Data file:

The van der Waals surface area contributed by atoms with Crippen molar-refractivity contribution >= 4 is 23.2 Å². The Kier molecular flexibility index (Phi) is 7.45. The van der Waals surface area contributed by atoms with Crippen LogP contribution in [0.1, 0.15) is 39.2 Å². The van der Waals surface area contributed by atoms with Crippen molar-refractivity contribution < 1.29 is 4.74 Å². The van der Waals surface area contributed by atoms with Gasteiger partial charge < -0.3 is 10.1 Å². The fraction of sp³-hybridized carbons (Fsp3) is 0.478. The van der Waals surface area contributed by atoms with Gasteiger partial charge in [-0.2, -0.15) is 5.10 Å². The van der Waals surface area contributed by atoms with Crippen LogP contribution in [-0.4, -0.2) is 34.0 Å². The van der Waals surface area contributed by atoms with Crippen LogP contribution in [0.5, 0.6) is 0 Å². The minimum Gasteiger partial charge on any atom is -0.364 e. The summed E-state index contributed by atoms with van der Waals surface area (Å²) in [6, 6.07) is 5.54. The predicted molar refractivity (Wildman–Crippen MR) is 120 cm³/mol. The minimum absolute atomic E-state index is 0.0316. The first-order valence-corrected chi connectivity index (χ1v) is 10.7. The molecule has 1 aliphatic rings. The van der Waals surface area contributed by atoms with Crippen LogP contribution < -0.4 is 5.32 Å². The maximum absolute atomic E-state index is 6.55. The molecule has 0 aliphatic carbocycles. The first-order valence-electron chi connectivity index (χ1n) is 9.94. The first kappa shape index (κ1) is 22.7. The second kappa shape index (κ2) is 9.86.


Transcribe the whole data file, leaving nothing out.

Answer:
The van der Waals surface area contributed by atoms with Crippen molar-refractivity contribution >= 4 is 23.2 Å². The Kier molecular flexibility index (Phi) is 7.45. The van der Waals surface area contributed by atoms with Crippen LogP contribution in [0.1, 0.15) is 39.2 Å². The van der Waals surface area contributed by atoms with Crippen molar-refractivity contribution < 1.29 is 4.74 Å². The van der Waals surface area contributed by atoms with Gasteiger partial charge < -0.3 is 10.1 Å². The fraction of sp³-hybridized carbons (Fsp3) is 0.478. The van der Waals surface area contributed by atoms with Gasteiger partial charge in [-0.2, -0.15) is 5.10 Å². The van der Waals surface area contributed by atoms with Crippen LogP contribution in [-0.4, -0.2) is 34.0 Å². The van der Waals surface area contributed by atoms with Crippen LogP contribution in [0.5, 0.6) is 0 Å². The minimum Gasteiger partial charge on any atom is -0.364 e. The summed E-state index contributed by atoms with van der Waals surface area (Å²) in [6, 6.07) is 5.54. The predicted molar refractivity (Wildman–Crippen MR) is 120 cm³/mol. The minimum absolute atomic E-state index is 0.0316. The first-order valence-corrected chi connectivity index (χ1v) is 10.7. The molecule has 1 aliphatic rings. The van der Waals surface area contributed by atoms with Crippen LogP contribution < -0.4 is 5.32 Å². The maximum absolute atomic E-state index is 6.55. The molecule has 0 aliphatic carbocycles. The first-order valence-electron chi connectivity index (χ1n) is 9.94. The first kappa shape index (κ1) is 22.7. The second kappa shape index (κ2) is 9.86.